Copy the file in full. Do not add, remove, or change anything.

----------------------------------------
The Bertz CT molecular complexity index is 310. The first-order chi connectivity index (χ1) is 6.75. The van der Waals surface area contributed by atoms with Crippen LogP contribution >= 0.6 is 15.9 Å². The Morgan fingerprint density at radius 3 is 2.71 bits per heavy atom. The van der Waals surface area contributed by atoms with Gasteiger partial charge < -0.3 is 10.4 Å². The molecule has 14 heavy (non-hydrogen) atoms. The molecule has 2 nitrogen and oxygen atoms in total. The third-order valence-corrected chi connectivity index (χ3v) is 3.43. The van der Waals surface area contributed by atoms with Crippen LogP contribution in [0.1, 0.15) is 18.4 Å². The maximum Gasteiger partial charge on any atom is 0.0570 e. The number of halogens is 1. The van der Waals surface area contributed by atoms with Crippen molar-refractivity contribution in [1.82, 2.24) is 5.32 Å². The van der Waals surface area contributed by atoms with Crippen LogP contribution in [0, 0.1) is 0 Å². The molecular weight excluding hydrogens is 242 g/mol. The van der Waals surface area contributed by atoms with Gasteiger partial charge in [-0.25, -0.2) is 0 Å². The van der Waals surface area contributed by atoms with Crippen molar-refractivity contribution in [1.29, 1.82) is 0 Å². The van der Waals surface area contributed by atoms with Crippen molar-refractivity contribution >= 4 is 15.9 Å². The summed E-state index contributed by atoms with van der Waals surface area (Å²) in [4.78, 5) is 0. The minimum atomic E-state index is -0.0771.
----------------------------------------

The Bertz CT molecular complexity index is 310. The first-order chi connectivity index (χ1) is 6.75. The van der Waals surface area contributed by atoms with Crippen LogP contribution >= 0.6 is 15.9 Å². The Morgan fingerprint density at radius 3 is 2.71 bits per heavy atom. The van der Waals surface area contributed by atoms with Gasteiger partial charge < -0.3 is 10.4 Å². The molecule has 14 heavy (non-hydrogen) atoms. The molecule has 2 nitrogen and oxygen atoms in total. The third-order valence-corrected chi connectivity index (χ3v) is 3.43. The van der Waals surface area contributed by atoms with Crippen LogP contribution in [0.1, 0.15) is 18.4 Å². The maximum Gasteiger partial charge on any atom is 0.0570 e. The number of halogens is 1. The van der Waals surface area contributed by atoms with Crippen molar-refractivity contribution in [1.82, 2.24) is 5.32 Å². The van der Waals surface area contributed by atoms with Crippen LogP contribution in [0, 0.1) is 0 Å². The molecular weight excluding hydrogens is 242 g/mol. The van der Waals surface area contributed by atoms with Gasteiger partial charge in [-0.25, -0.2) is 0 Å². The van der Waals surface area contributed by atoms with Crippen molar-refractivity contribution in [1.29, 1.82) is 0 Å². The van der Waals surface area contributed by atoms with Crippen molar-refractivity contribution >= 4 is 15.9 Å². The summed E-state index contributed by atoms with van der Waals surface area (Å²) in [4.78, 5) is 0. The minimum atomic E-state index is -0.0771.